MSF educ drive on COVID-19 proved empowering to HK OFWs

Filipino and Indonesian domestic workers in Hong Kong were among the beneficiaries of a health education drive by Médecins Sans Frontières/Doctors Without Borders (MSF).

The group’s emergency medical team arrived in the territory late-January to reach out to domestic workers and various vulnerable sectors like the elderly, visually-impaired persons, homeless people, ethnic minorities, migrants, and asylum seekers to share prevention measures and simple coping mechanism using psychological first aid through a “training of trainers.” 

According to MSF, Hong Kong is home to approximately 210,000 Filipino and 180,000 Indonesians domestic workers, respectively, but who found COVID-19 health information challenging to comprehend considering that information materials were primarily presented either in a Cantonese or English language.

Feeling of fear and anxiety 

MSF have observed a general sense of fear and confusion among the vulnerable sector and overseas workers while the virus was on the rise.

“I am afraid of the disease,” said Filipino domestic worker Nherieda but “I want to be a responsible person by protecting myself and others. I feel that a reliable source of information is vital for me.”

Unlike in the Philippines, there are no available COVID-19 information material written in Tagalog in Hong Kong and Filipino workers like Nherieda have to rely online in order to access comprehensible information materials that are available back in the country.

MSF Health Promotion Team in Hong Kong conducted a “training of trainers” session for the Filipinos and Indonesian domestic workers. They learned prevention measures and simple coping mechanism of psychological first aid.

Indonesian domestic worker Suci, on the other hand, have shared a more serious yet a common concern among Hong Kong domestic workers in the hands of their employers since the onset of the pandemic.

Suci revealed that her employer was worried that she would be infected with the virus; hence, she was advised not to go out of the house. Anxiety, however, have gotten a hold over Suci who worry regarding her welfare if ever she catches the virus and the eventual trouble that it might cause on her employer. 

“It’s hard to tell if we are infected or not,” said another Filipino domestic worker Bessie who has been working in Hong Kong for nine years.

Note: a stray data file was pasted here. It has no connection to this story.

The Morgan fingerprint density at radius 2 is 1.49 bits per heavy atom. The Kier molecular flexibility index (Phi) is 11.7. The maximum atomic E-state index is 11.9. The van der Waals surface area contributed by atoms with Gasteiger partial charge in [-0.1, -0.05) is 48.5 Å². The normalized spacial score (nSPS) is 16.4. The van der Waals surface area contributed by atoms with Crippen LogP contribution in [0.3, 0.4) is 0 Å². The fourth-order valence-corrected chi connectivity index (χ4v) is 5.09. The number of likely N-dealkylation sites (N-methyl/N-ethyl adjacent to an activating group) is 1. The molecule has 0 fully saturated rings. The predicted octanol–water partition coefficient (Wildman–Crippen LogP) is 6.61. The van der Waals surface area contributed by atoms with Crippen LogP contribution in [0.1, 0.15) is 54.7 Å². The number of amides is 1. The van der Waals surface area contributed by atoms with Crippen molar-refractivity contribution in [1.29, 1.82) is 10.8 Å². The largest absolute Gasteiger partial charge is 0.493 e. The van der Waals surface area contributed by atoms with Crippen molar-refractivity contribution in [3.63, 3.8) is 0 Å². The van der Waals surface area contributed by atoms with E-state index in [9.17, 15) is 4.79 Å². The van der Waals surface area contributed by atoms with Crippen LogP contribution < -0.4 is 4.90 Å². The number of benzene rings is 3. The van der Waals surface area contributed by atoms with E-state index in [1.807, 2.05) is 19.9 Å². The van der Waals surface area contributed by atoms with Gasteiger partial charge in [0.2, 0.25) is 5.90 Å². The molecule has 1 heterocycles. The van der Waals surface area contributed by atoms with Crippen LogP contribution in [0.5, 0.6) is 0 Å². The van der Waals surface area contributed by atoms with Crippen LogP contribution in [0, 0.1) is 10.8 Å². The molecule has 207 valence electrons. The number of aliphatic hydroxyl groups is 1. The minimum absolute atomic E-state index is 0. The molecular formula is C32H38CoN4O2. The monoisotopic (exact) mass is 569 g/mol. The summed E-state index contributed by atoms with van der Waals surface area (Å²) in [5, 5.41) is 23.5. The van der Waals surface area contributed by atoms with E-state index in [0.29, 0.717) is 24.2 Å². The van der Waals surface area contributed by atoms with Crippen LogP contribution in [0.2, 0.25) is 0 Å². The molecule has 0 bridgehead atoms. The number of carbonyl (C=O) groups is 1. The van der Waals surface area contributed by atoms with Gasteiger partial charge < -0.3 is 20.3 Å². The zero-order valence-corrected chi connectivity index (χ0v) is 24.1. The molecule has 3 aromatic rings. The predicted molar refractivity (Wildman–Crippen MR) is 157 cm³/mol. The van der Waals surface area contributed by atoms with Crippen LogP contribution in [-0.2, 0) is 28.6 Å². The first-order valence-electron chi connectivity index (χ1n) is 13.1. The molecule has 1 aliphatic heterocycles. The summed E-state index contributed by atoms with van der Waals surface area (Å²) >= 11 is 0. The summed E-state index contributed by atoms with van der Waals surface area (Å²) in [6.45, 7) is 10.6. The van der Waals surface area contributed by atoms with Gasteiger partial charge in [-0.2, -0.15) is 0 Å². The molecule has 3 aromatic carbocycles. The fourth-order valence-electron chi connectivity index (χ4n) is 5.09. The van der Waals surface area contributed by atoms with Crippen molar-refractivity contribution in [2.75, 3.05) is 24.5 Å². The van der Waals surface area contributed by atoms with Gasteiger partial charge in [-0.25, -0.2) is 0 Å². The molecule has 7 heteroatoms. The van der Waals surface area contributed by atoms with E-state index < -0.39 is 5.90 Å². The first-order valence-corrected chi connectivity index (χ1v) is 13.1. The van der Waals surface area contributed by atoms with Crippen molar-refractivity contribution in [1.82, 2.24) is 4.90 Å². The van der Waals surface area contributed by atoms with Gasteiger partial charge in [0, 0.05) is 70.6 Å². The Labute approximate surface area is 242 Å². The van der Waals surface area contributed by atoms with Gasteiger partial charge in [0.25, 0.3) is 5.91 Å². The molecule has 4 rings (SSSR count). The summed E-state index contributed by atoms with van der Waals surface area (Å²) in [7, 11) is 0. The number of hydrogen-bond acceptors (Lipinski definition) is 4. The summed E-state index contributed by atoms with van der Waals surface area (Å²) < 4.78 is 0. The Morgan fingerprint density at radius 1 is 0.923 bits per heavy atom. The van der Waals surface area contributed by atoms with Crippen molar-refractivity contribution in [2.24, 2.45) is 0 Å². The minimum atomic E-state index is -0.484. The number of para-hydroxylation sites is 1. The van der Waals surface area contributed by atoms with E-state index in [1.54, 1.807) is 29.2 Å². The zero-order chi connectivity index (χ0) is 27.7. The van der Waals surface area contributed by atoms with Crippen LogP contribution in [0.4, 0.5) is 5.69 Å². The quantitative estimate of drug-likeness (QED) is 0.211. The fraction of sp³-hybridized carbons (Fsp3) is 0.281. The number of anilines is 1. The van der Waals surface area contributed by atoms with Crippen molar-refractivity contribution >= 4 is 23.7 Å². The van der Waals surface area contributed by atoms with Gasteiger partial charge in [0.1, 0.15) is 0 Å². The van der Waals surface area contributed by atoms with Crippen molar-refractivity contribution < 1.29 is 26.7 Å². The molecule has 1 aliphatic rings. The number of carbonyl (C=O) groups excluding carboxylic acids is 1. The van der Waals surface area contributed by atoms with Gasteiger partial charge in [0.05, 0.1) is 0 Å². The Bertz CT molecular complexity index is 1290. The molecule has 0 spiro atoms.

One elderly person who was afraid of contracting the virus had put on two face mask altogether saying that “wearing two mask is not correct, but I want to protect myself.” 

Another person vented that she disinfected her hands until they were about to crack because she is worried that her baby will be infected by the virus. 

Using education to empower the vulnerable 

To help address the information gap, MSF started the ground work for health education drive.  

The group initiated health education activities like learning sessions, group forum with Q&A, and it produced Information, Education and Communication or IEC materials.

“Everyone has a role to play in maintaining a healthy environment and by protecting, not just yourself but others too. The effort must come together to ensure maximum effectiveness,” shared MSF nurse Eliza Chang who is responsible for infection control and prevention.

The Q&A was designed by MSF medical team to allow the participants to bring up their most specific and pressing personal issues about COVID-19 and so that it can be resolved objectively. The IEC materials like leaflets in Tagalog and Bahasa Indonesia language was also produced to empower the likes of Nhereida and Suci.

MSF “training of trainers” in Hong Kong was attended by Filipino and Indonesian domestic helpers.

This is normal, but many people may not know how to deal with these feelings,” said Gert Verdonck, emergency coordinator of MSF in Hong Kong.

“The approach of our team is to build upon human connections using the value of face-to-face interactions. Being with vulnerable people in society and by listening on their worries, concerns, and doubts; we can help ease their stresses and anxieties,” underscored Verdonck.

MSF has conducted over 20 health education sessions with the members of the vulnerable communities in Hong Kong. It aims amplify its mental health activities in order to reach more individuals who are affected by the pandemic.

“I would have received information regarding the Coronavirus online, but it is different when you learn about it through a face-to-face interaction with others,” said Bessie after attending the health education activity of MSF. 

“The lessons and experiences that MSF have gathered in Hong Kong will serve as basis for similar projects in other countries that we have existing medical activities. It may sound simple, just a small contribution to the immense overall response to the outbreak, but it makes a difference as we face this pandemic,” Verdonck said.

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